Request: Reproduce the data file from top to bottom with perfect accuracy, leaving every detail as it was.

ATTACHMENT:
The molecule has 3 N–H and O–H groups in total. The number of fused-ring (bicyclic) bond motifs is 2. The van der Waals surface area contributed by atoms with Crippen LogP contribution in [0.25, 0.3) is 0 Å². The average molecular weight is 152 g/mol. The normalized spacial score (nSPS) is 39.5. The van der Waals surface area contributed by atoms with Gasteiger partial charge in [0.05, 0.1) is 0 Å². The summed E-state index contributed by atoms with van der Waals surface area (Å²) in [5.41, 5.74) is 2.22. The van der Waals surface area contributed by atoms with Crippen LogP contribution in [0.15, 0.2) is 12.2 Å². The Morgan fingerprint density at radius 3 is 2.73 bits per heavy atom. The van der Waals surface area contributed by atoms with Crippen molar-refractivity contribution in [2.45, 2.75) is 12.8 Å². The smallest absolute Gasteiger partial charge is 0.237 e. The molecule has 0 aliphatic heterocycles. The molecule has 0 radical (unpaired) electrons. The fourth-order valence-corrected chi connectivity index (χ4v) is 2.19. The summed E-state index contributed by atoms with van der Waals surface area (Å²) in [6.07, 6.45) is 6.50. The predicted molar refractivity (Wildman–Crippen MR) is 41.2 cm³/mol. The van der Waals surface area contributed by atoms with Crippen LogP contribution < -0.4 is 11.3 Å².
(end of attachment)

The molecule has 3 N–H and O–H groups in total. The number of fused-ring (bicyclic) bond motifs is 2. The van der Waals surface area contributed by atoms with Crippen LogP contribution in [0.25, 0.3) is 0 Å². The average molecular weight is 152 g/mol. The normalized spacial score (nSPS) is 39.5. The van der Waals surface area contributed by atoms with Gasteiger partial charge in [0.05, 0.1) is 0 Å². The summed E-state index contributed by atoms with van der Waals surface area (Å²) in [5.41, 5.74) is 2.22. The van der Waals surface area contributed by atoms with Crippen LogP contribution in [0.15, 0.2) is 12.2 Å². The Morgan fingerprint density at radius 3 is 2.73 bits per heavy atom. The van der Waals surface area contributed by atoms with Crippen molar-refractivity contribution in [2.45, 2.75) is 12.8 Å². The smallest absolute Gasteiger partial charge is 0.237 e. The molecule has 0 aliphatic heterocycles. The molecule has 0 radical (unpaired) electrons. The fourth-order valence-corrected chi connectivity index (χ4v) is 2.19. The summed E-state index contributed by atoms with van der Waals surface area (Å²) in [6.07, 6.45) is 6.50. The predicted molar refractivity (Wildman–Crippen MR) is 41.2 cm³/mol. The van der Waals surface area contributed by atoms with Crippen LogP contribution < -0.4 is 11.3 Å².